China’s National Energy Administration (NEA) has announced the solar energy target of 110 GW to be reached by 2020. This is a 20 % reduction to the previously communicated target of 150 GW.
According to the new solar energy target of the Chinese National Energy Administration there are going to be 60 GW of distributed generation solar energy. The remaining 50 GW shall be made up by 45 GW ground-mounted utility-scale systems and 5 GW of CSP. Today approximately 15 GW of distributed generation are installed as well as already 45 GW of ground-mounted utility-scale system and 5 GW of CSP.
In Q1- Q3/2016 27 GW were newly installed. Another 5 to 8 GW could be possibly installed in Q4/2016. This means by the end of 2016 China could be home to approx. 75 to 78 GW which translates into an average installation volume of below 9 GW per year through 2020. If the recently semi-officially communicated reduction of feed-in tariffs becomes reality, this will most likely trigger a surge of installations to profit from the better tariffs in 2016. This way one might wonder how much could be left for the remaining 3 years of the 13th Five-Year-Plan (FYP) period.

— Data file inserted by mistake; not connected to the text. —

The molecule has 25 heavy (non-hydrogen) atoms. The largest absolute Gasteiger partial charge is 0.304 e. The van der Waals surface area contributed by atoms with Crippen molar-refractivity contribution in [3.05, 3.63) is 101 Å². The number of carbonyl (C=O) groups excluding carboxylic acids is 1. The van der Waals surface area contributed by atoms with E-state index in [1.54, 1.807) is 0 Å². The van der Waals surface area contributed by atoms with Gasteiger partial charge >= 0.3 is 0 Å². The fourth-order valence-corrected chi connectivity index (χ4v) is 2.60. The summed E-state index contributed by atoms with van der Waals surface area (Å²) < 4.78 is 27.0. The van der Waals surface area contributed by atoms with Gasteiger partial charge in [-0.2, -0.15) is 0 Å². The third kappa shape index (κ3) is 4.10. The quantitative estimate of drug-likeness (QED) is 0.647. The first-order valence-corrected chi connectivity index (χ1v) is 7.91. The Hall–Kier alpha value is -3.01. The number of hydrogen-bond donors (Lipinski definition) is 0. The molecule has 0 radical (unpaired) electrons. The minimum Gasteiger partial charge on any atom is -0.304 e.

The Asia Europe Clean Energy (Solar) Advisory Co. Ltd. (AECEA) considers this 110 GW target as a “minimum” target, meaning that there is room for more. The target set by the 12th FYP (2011-2015) for example was 35 GW and has been exceeded by 21 %. The official wording also suggests that the 110 GW will be exceeded. The question might be to which extent.
Philipp Kronsbein / AECEA